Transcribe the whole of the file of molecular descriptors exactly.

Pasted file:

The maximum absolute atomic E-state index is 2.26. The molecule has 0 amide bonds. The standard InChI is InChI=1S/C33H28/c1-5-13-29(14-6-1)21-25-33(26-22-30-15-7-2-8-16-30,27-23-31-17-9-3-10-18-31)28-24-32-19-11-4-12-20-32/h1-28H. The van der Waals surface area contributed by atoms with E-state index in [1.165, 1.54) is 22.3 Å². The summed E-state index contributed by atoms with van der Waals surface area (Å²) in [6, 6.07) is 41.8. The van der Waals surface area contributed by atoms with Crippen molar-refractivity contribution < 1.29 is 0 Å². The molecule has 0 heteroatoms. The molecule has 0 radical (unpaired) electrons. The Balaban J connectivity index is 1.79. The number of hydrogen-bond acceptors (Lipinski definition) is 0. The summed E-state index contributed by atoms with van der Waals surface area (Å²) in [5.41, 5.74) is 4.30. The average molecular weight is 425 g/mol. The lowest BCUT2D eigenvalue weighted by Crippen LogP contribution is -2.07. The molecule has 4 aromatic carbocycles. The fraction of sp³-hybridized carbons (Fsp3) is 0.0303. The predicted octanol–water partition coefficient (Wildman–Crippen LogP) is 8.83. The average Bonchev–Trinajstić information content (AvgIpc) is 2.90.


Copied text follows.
The maximum absolute atomic E-state index is 2.26. The molecule has 0 amide bonds. The standard InChI is InChI=1S/C33H28/c1-5-13-29(14-6-1)21-25-33(26-22-30-15-7-2-8-16-30,27-23-31-17-9-3-10-18-31)28-24-32-19-11-4-12-20-32/h1-28H. The van der Waals surface area contributed by atoms with E-state index in [1.165, 1.54) is 22.3 Å². The summed E-state index contributed by atoms with van der Waals surface area (Å²) in [6, 6.07) is 41.8. The van der Waals surface area contributed by atoms with Crippen molar-refractivity contribution < 1.29 is 0 Å². The molecule has 0 heteroatoms. The molecule has 0 radical (unpaired) electrons. The Balaban J connectivity index is 1.79. The number of hydrogen-bond acceptors (Lipinski definition) is 0. The summed E-state index contributed by atoms with van der Waals surface area (Å²) in [5.41, 5.74) is 4.30. The average molecular weight is 425 g/mol. The lowest BCUT2D eigenvalue weighted by Crippen LogP contribution is -2.07. The molecule has 4 aromatic carbocycles. The fraction of sp³-hybridized carbons (Fsp3) is 0.0303. The predicted octanol–water partition coefficient (Wildman–Crippen LogP) is 8.83. The average Bonchev–Trinajstić information content (AvgIpc) is 2.90.